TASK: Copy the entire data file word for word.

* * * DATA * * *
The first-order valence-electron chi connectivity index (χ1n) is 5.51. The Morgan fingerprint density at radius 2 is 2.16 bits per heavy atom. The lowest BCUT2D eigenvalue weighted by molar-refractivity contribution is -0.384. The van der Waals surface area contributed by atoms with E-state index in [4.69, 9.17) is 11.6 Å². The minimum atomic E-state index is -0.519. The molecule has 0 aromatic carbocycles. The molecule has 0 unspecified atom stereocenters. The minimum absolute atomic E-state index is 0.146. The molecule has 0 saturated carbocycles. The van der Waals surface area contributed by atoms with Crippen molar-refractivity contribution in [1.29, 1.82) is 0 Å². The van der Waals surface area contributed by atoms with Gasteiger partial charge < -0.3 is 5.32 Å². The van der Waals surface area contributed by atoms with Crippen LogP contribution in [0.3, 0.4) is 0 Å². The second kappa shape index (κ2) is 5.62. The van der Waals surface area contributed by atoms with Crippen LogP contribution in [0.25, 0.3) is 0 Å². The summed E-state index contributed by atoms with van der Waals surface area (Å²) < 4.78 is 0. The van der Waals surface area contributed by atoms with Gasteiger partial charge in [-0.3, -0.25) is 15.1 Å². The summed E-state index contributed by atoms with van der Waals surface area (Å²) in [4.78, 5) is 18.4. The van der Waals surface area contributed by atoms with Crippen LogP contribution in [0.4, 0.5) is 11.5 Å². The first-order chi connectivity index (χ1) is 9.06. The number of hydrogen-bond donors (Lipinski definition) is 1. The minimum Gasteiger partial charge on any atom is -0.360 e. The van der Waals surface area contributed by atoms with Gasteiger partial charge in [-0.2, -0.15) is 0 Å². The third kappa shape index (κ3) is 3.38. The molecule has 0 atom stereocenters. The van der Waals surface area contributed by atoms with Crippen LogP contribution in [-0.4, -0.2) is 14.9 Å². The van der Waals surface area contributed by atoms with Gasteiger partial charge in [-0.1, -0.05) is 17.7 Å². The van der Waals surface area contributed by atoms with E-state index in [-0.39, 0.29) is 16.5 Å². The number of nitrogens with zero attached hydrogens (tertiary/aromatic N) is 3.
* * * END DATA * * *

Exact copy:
The first-order valence-electron chi connectivity index (χ1n) is 5.51. The Morgan fingerprint density at radius 2 is 2.16 bits per heavy atom. The lowest BCUT2D eigenvalue weighted by molar-refractivity contribution is -0.384. The van der Waals surface area contributed by atoms with E-state index in [4.69, 9.17) is 11.6 Å². The minimum atomic E-state index is -0.519. The molecule has 0 aromatic carbocycles. The molecule has 0 unspecified atom stereocenters. The minimum absolute atomic E-state index is 0.146. The molecule has 0 saturated carbocycles. The van der Waals surface area contributed by atoms with Crippen molar-refractivity contribution in [1.29, 1.82) is 0 Å². The van der Waals surface area contributed by atoms with Gasteiger partial charge < -0.3 is 5.32 Å². The van der Waals surface area contributed by atoms with Crippen LogP contribution in [0.3, 0.4) is 0 Å². The second kappa shape index (κ2) is 5.62. The van der Waals surface area contributed by atoms with Crippen LogP contribution in [0.25, 0.3) is 0 Å². The summed E-state index contributed by atoms with van der Waals surface area (Å²) < 4.78 is 0. The van der Waals surface area contributed by atoms with Gasteiger partial charge in [-0.3, -0.25) is 15.1 Å². The summed E-state index contributed by atoms with van der Waals surface area (Å²) in [4.78, 5) is 18.4. The van der Waals surface area contributed by atoms with Crippen LogP contribution in [0.4, 0.5) is 11.5 Å². The first-order chi connectivity index (χ1) is 9.06. The number of hydrogen-bond donors (Lipinski definition) is 1. The minimum Gasteiger partial charge on any atom is -0.360 e. The van der Waals surface area contributed by atoms with Gasteiger partial charge in [-0.2, -0.15) is 0 Å². The third kappa shape index (κ3) is 3.38. The molecule has 0 atom stereocenters. The van der Waals surface area contributed by atoms with Crippen LogP contribution in [-0.4, -0.2) is 14.9 Å². The van der Waals surface area contributed by atoms with Gasteiger partial charge in [-0.1, -0.05) is 17.7 Å². The van der Waals surface area contributed by atoms with E-state index in [-0.39, 0.29) is 16.5 Å². The number of nitrogens with zero attached hydrogens (tertiary/aromatic N) is 3.